Flow Cytometry

Flow cytometry is a method of sorting and measuring types of cells by fluorescent labeling of markers on the surface of the cells. Flow cytometric analysis is most often clinically used to help determine the type of leukemia or lymphoma a patient has and to assess the prognosis.


The physician will select a sample based on the type of cancer the patient is thought to have. In the case of lymphoma, the sample may be collected by fine needle aspiration biopsy, then the tissue sample will be separated into single cells. Analysis of leukemia will require a patient to give a blood sample.

The sample will be mixed with a variety of different antibodies that can interact with antigens on te surface of the cells. Different types of cells have characteristic markers on their cell surfaces, so a  particular cell type can be identified by the antibodies that bind to it. The antibodies are labelled so that they will give off fluorescent light (glow) as they pass through the laser beam in the cytometer.

The cytometer also measures the size of the cell and some information about the interior of the cell. The physician uses this information to determine the specific type of leukemia such as myelogenous or lymphocyctic which in turn, helps to determine the type of treatment that wll be best suited to the patient.


A standardized glass slide or small glass chamber of known volume, used in counting and measuring cells, especially blood cells.


Flow cytometry is usually performed on blood, body fluids, or bone marrow. If bone marrow aspiration is necessary or a biopsy is required from a solid tumor, the patient should be appropriately prepared for these procedures. However, the flow cytometry itself does not require any additional preparation on the part of the patient.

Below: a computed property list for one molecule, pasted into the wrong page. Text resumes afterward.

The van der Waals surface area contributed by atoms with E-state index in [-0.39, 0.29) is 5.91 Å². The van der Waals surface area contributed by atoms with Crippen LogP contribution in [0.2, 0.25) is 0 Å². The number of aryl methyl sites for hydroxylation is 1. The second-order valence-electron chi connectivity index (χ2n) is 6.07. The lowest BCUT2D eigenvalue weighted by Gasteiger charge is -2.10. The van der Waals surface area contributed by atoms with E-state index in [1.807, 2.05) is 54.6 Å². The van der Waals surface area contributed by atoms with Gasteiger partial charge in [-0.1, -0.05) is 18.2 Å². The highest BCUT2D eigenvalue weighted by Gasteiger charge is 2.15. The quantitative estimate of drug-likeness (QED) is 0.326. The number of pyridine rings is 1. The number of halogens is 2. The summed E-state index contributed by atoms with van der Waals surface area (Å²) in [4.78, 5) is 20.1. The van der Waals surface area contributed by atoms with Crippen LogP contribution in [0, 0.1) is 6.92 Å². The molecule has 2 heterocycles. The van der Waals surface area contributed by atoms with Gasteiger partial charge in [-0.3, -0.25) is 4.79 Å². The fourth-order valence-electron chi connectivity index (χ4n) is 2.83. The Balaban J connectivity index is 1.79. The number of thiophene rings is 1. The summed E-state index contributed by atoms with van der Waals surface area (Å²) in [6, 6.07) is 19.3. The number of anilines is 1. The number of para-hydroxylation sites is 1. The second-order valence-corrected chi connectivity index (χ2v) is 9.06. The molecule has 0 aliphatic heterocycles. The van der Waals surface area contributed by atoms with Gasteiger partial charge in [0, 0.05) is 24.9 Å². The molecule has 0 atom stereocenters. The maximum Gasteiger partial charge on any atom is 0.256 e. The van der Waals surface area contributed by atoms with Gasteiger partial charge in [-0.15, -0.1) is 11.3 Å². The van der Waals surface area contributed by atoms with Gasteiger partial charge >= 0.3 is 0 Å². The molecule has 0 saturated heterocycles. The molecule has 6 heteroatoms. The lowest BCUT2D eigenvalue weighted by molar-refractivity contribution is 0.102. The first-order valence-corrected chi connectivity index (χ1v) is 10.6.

How Does A Flow Cytometer Work

Flow chamber - cells flow through the flow chamber one at a time very quickly. about 500 cells per second.

Laser - a small laser beam of very bright light hits the cells as they pass through the flow chamber. The way the light reflects off each cell gives information about the cell's physical characteristics.

Light detector - the light detector processes the light signals and sends the information to the computer. Forward scatter tells the size of the cell (FSC). Side scatter (SSC) tells is the cell contains granules. Each type of cell in the immune system has a unique combination of forward and side scatter measurements allowing count the number of each type of cell.

Color detectors - as the cells pass through the laser, the fluorochromes attached the cells absorb light and then emit a specific color of light depending on the type of fluorochrome. The fluorochromes on the cells act like a cod. In this case there are two types of fluorescent markers: yellow and green. Any one cell can have one, both or none of the markers on its surface. The color detectors collect the different colors of light emitted by the fluorochromes, The fluorochrome data signal is also sent to the computer.

Computer - the data from the light detector and the color detectors is sent to a computer and plotted on a graph called a histogram. The x-axis is the amount of green fluorescence. The more green fluorescence a cell emits, the farther to the right the cell data will appear on the histogram. The y-axis is the amount of yellow fluorescence a cell emits, The cell data will appear closer to the top on the histogram.

Normal Results

Normal result will indicate that there is no increase in the number of any particular type of immune cell. The pathologist will see several different types of cells, but no one type will be present in increased numbers.

Abnormal Results

An unusually large number of one particular cell type. the types of marker present on the cell will give further information about the type of leukemia or lymphoma and may indicate the patient's prognosis. For example, leukemic cells that have markers that are normally found on less mature cell types may suggest a poorer prognosis, and therefore more aggressive therapy may be recommended.


Forward scattered light (FSC) is proportional to cell surface area or size.
Side scattered light (SSC) is proportional to cell granularity or internal complexity.

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